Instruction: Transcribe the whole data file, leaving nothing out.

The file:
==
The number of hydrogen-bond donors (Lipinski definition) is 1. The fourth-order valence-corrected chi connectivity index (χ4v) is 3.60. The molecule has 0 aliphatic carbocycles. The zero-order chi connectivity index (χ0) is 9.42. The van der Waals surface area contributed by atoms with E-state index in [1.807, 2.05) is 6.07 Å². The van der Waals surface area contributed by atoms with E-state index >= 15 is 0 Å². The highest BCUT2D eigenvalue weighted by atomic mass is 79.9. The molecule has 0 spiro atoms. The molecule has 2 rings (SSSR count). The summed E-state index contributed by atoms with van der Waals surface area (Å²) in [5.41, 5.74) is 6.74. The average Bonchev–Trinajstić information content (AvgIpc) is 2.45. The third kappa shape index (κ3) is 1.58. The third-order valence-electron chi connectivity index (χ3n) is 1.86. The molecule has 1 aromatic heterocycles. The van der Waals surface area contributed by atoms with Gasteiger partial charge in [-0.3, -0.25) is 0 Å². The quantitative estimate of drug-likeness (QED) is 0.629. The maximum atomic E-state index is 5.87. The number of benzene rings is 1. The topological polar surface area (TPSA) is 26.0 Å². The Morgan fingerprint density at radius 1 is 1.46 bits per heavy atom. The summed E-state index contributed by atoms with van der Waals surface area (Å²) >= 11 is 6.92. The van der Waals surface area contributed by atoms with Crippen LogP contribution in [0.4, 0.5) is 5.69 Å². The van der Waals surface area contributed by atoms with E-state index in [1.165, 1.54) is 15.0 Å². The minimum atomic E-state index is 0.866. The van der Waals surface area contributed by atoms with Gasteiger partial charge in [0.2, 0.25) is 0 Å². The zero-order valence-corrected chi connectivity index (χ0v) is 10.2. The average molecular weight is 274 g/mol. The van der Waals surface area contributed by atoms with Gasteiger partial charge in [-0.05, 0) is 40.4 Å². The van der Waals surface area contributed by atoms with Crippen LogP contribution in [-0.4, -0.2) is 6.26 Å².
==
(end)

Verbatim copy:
The number of hydrogen-bond donors (Lipinski definition) is 1. The fourth-order valence-corrected chi connectivity index (χ4v) is 3.60. The molecule has 0 aliphatic carbocycles. The zero-order chi connectivity index (χ0) is 9.42. The van der Waals surface area contributed by atoms with E-state index in [1.807, 2.05) is 6.07 Å². The van der Waals surface area contributed by atoms with E-state index >= 15 is 0 Å². The highest BCUT2D eigenvalue weighted by atomic mass is 79.9. The molecule has 0 spiro atoms. The molecule has 2 rings (SSSR count). The summed E-state index contributed by atoms with van der Waals surface area (Å²) in [5.41, 5.74) is 6.74. The average Bonchev–Trinajstić information content (AvgIpc) is 2.45. The third kappa shape index (κ3) is 1.58. The third-order valence-electron chi connectivity index (χ3n) is 1.86. The molecule has 1 aromatic heterocycles. The van der Waals surface area contributed by atoms with Gasteiger partial charge in [-0.3, -0.25) is 0 Å². The quantitative estimate of drug-likeness (QED) is 0.629. The maximum atomic E-state index is 5.87. The number of benzene rings is 1. The topological polar surface area (TPSA) is 26.0 Å². The Morgan fingerprint density at radius 1 is 1.46 bits per heavy atom. The summed E-state index contributed by atoms with van der Waals surface area (Å²) >= 11 is 6.92. The van der Waals surface area contributed by atoms with Crippen LogP contribution in [0.4, 0.5) is 5.69 Å². The van der Waals surface area contributed by atoms with E-state index in [1.165, 1.54) is 15.0 Å². The minimum atomic E-state index is 0.866. The van der Waals surface area contributed by atoms with Gasteiger partial charge in [0.2, 0.25) is 0 Å². The zero-order valence-corrected chi connectivity index (χ0v) is 10.2. The average molecular weight is 274 g/mol. The van der Waals surface area contributed by atoms with Gasteiger partial charge in [-0.05, 0) is 40.4 Å². The van der Waals surface area contributed by atoms with Crippen LogP contribution in [-0.4, -0.2) is 6.26 Å².